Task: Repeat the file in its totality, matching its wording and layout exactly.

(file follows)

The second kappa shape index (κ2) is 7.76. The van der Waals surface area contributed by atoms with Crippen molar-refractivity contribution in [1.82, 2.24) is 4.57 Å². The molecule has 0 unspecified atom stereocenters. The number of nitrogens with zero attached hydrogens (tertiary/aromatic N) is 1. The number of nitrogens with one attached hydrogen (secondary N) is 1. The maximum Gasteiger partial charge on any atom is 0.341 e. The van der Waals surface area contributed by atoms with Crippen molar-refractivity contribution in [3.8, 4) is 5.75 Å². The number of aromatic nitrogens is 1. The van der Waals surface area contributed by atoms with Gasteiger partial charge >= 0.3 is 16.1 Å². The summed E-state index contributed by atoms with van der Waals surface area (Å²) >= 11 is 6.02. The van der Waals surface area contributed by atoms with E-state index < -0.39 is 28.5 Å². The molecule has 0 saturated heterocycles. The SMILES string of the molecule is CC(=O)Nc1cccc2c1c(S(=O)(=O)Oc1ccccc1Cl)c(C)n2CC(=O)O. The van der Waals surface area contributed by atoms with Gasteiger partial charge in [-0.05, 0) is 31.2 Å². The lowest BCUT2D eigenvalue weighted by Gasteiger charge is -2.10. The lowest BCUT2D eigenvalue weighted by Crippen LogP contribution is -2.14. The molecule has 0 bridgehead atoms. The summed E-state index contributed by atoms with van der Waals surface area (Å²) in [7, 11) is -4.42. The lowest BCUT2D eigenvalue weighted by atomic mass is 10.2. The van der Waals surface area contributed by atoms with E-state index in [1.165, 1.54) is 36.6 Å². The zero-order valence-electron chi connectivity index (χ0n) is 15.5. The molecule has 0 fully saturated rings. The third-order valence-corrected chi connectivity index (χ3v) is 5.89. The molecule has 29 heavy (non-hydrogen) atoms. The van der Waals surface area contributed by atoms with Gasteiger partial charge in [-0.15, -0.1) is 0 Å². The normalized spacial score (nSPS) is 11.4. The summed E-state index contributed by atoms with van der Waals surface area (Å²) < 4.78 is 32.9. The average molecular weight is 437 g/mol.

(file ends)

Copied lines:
The second kappa shape index (κ2) is 7.76. The van der Waals surface area contributed by atoms with Crippen molar-refractivity contribution in [1.82, 2.24) is 4.57 Å². The molecule has 0 unspecified atom stereocenters. The number of nitrogens with zero attached hydrogens (tertiary/aromatic N) is 1. The number of nitrogens with one attached hydrogen (secondary N) is 1. The maximum Gasteiger partial charge on any atom is 0.341 e. The van der Waals surface area contributed by atoms with Crippen molar-refractivity contribution in [3.8, 4) is 5.75 Å². The number of aromatic nitrogens is 1. The van der Waals surface area contributed by atoms with Gasteiger partial charge >= 0.3 is 16.1 Å². The summed E-state index contributed by atoms with van der Waals surface area (Å²) >= 11 is 6.02. The van der Waals surface area contributed by atoms with E-state index < -0.39 is 28.5 Å². The molecule has 0 saturated heterocycles. The SMILES string of the molecule is CC(=O)Nc1cccc2c1c(S(=O)(=O)Oc1ccccc1Cl)c(C)n2CC(=O)O. The van der Waals surface area contributed by atoms with Gasteiger partial charge in [-0.05, 0) is 31.2 Å². The lowest BCUT2D eigenvalue weighted by Gasteiger charge is -2.10. The lowest BCUT2D eigenvalue weighted by Crippen LogP contribution is -2.14. The molecule has 0 bridgehead atoms. The summed E-state index contributed by atoms with van der Waals surface area (Å²) in [7, 11) is -4.42. The lowest BCUT2D eigenvalue weighted by atomic mass is 10.2. The van der Waals surface area contributed by atoms with E-state index in [1.165, 1.54) is 36.6 Å². The zero-order valence-electron chi connectivity index (χ0n) is 15.5. The molecule has 0 fully saturated rings. The third-order valence-corrected chi connectivity index (χ3v) is 5.89. The molecule has 29 heavy (non-hydrogen) atoms. The van der Waals surface area contributed by atoms with Gasteiger partial charge in [-0.15, -0.1) is 0 Å². The normalized spacial score (nSPS) is 11.4. The summed E-state index contributed by atoms with van der Waals surface area (Å²) < 4.78 is 32.9. The average molecular weight is 437 g/mol.